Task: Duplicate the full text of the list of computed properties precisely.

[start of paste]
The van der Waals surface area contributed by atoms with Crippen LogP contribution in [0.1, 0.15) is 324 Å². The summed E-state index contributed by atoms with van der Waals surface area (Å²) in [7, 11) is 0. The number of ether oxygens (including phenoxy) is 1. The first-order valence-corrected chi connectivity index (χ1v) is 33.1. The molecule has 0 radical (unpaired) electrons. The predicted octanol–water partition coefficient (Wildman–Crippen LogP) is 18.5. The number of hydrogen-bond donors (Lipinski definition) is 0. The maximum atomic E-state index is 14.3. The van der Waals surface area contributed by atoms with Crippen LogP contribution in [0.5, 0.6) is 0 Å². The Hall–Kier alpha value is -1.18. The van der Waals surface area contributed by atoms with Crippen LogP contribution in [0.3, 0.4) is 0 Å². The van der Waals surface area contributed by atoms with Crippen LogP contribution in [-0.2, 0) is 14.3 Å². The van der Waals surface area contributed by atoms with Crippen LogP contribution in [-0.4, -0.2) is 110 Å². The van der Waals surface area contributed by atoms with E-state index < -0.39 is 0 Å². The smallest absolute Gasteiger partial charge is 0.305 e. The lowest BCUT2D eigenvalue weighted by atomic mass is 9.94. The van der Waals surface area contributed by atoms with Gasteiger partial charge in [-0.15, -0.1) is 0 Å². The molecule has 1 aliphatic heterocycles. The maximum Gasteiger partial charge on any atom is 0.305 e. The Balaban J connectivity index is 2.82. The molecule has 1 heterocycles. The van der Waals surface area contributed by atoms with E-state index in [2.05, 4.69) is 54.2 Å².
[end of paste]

The van der Waals surface area contributed by atoms with Crippen LogP contribution in [0.1, 0.15) is 324 Å². The summed E-state index contributed by atoms with van der Waals surface area (Å²) in [7, 11) is 0. The number of ether oxygens (including phenoxy) is 1. The first-order valence-corrected chi connectivity index (χ1v) is 33.1. The molecule has 0 radical (unpaired) electrons. The predicted octanol–water partition coefficient (Wildman–Crippen LogP) is 18.5. The number of hydrogen-bond donors (Lipinski definition) is 0. The maximum atomic E-state index is 14.3. The van der Waals surface area contributed by atoms with Crippen LogP contribution in [0.5, 0.6) is 0 Å². The Hall–Kier alpha value is -1.18. The van der Waals surface area contributed by atoms with Crippen LogP contribution in [0.3, 0.4) is 0 Å². The van der Waals surface area contributed by atoms with Crippen LogP contribution in [-0.2, 0) is 14.3 Å². The van der Waals surface area contributed by atoms with Crippen LogP contribution in [-0.4, -0.2) is 110 Å². The van der Waals surface area contributed by atoms with E-state index < -0.39 is 0 Å². The smallest absolute Gasteiger partial charge is 0.305 e. The lowest BCUT2D eigenvalue weighted by atomic mass is 9.94. The van der Waals surface area contributed by atoms with Gasteiger partial charge in [-0.15, -0.1) is 0 Å². The molecule has 1 aliphatic heterocycles. The maximum Gasteiger partial charge on any atom is 0.305 e. The Balaban J connectivity index is 2.82. The molecule has 1 heterocycles. The van der Waals surface area contributed by atoms with E-state index in [2.05, 4.69) is 54.2 Å².